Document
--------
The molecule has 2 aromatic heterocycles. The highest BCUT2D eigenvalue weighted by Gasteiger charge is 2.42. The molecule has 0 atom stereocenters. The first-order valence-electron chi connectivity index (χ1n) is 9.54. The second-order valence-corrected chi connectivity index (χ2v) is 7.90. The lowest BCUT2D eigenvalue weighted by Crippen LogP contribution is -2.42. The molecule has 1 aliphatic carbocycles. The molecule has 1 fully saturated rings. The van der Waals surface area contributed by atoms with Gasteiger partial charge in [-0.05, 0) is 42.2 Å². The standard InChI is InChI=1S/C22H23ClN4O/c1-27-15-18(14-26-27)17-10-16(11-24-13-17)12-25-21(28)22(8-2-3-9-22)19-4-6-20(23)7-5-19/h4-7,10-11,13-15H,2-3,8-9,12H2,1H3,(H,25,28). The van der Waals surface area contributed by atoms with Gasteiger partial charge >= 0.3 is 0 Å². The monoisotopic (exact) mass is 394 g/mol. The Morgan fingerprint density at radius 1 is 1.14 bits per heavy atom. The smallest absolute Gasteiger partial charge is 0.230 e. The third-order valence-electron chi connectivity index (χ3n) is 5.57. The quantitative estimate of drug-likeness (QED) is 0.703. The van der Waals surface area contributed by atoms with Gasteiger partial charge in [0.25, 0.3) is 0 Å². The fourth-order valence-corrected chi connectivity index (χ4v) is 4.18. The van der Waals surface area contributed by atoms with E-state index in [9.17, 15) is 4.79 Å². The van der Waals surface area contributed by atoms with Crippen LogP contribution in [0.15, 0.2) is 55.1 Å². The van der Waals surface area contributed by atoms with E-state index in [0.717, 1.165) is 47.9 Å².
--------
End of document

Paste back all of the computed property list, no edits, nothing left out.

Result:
The molecule has 2 aromatic heterocycles. The highest BCUT2D eigenvalue weighted by Gasteiger charge is 2.42. The molecule has 0 atom stereocenters. The first-order valence-electron chi connectivity index (χ1n) is 9.54. The second-order valence-corrected chi connectivity index (χ2v) is 7.90. The lowest BCUT2D eigenvalue weighted by Crippen LogP contribution is -2.42. The molecule has 1 aliphatic carbocycles. The molecule has 1 fully saturated rings. The van der Waals surface area contributed by atoms with Gasteiger partial charge in [-0.05, 0) is 42.2 Å². The standard InChI is InChI=1S/C22H23ClN4O/c1-27-15-18(14-26-27)17-10-16(11-24-13-17)12-25-21(28)22(8-2-3-9-22)19-4-6-20(23)7-5-19/h4-7,10-11,13-15H,2-3,8-9,12H2,1H3,(H,25,28). The van der Waals surface area contributed by atoms with Gasteiger partial charge >= 0.3 is 0 Å². The monoisotopic (exact) mass is 394 g/mol. The Morgan fingerprint density at radius 1 is 1.14 bits per heavy atom. The smallest absolute Gasteiger partial charge is 0.230 e. The third-order valence-electron chi connectivity index (χ3n) is 5.57. The quantitative estimate of drug-likeness (QED) is 0.703. The van der Waals surface area contributed by atoms with Gasteiger partial charge in [0.25, 0.3) is 0 Å². The fourth-order valence-corrected chi connectivity index (χ4v) is 4.18. The van der Waals surface area contributed by atoms with E-state index in [9.17, 15) is 4.79 Å². The van der Waals surface area contributed by atoms with Crippen LogP contribution in [0.15, 0.2) is 55.1 Å². The van der Waals surface area contributed by atoms with E-state index in [0.717, 1.165) is 47.9 Å².